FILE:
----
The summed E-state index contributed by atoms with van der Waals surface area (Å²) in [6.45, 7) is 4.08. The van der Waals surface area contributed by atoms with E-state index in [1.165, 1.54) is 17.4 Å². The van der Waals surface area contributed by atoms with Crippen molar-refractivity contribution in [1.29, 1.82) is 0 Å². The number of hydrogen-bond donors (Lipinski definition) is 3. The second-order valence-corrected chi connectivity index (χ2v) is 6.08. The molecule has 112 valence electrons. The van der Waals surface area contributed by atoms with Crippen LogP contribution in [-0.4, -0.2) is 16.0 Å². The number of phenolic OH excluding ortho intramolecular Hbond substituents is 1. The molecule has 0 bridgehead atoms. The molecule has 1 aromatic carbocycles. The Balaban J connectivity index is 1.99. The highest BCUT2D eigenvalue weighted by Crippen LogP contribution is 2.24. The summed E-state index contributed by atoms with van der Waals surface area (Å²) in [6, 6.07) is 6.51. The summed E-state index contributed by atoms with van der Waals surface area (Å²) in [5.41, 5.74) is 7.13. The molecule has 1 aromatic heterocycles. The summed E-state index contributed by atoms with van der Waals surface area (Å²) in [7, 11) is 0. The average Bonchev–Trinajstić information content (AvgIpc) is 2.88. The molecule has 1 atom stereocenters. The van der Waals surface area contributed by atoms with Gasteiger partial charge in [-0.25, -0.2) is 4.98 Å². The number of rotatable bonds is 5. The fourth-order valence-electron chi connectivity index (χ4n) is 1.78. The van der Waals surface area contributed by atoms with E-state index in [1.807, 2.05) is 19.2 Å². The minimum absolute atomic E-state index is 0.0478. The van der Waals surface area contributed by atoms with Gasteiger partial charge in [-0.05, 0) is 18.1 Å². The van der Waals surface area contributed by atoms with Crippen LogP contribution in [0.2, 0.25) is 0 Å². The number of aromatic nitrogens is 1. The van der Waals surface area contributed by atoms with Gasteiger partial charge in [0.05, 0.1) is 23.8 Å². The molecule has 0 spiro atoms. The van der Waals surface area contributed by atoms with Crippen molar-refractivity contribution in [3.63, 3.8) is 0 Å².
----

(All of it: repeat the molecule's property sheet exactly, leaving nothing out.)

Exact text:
The summed E-state index contributed by atoms with van der Waals surface area (Å²) in [6.45, 7) is 4.08. The van der Waals surface area contributed by atoms with E-state index in [1.165, 1.54) is 17.4 Å². The van der Waals surface area contributed by atoms with Crippen molar-refractivity contribution in [1.29, 1.82) is 0 Å². The number of hydrogen-bond donors (Lipinski definition) is 3. The second-order valence-corrected chi connectivity index (χ2v) is 6.08. The molecule has 112 valence electrons. The van der Waals surface area contributed by atoms with Crippen LogP contribution in [-0.4, -0.2) is 16.0 Å². The number of phenolic OH excluding ortho intramolecular Hbond substituents is 1. The molecule has 0 bridgehead atoms. The molecule has 1 aromatic carbocycles. The Balaban J connectivity index is 1.99. The highest BCUT2D eigenvalue weighted by Crippen LogP contribution is 2.24. The summed E-state index contributed by atoms with van der Waals surface area (Å²) in [6, 6.07) is 6.51. The summed E-state index contributed by atoms with van der Waals surface area (Å²) in [5.41, 5.74) is 7.13. The molecule has 1 aromatic heterocycles. The summed E-state index contributed by atoms with van der Waals surface area (Å²) in [7, 11) is 0. The average Bonchev–Trinajstić information content (AvgIpc) is 2.88. The molecule has 1 atom stereocenters. The van der Waals surface area contributed by atoms with Gasteiger partial charge in [-0.25, -0.2) is 4.98 Å². The number of rotatable bonds is 5. The fourth-order valence-electron chi connectivity index (χ4n) is 1.78. The van der Waals surface area contributed by atoms with E-state index in [1.807, 2.05) is 19.2 Å². The minimum absolute atomic E-state index is 0.0478. The van der Waals surface area contributed by atoms with Gasteiger partial charge in [-0.05, 0) is 18.1 Å². The van der Waals surface area contributed by atoms with Crippen LogP contribution in [0.2, 0.25) is 0 Å². The number of aromatic nitrogens is 1. The van der Waals surface area contributed by atoms with Gasteiger partial charge in [0.05, 0.1) is 23.8 Å². The molecule has 0 spiro atoms. The van der Waals surface area contributed by atoms with Crippen molar-refractivity contribution in [3.63, 3.8) is 0 Å².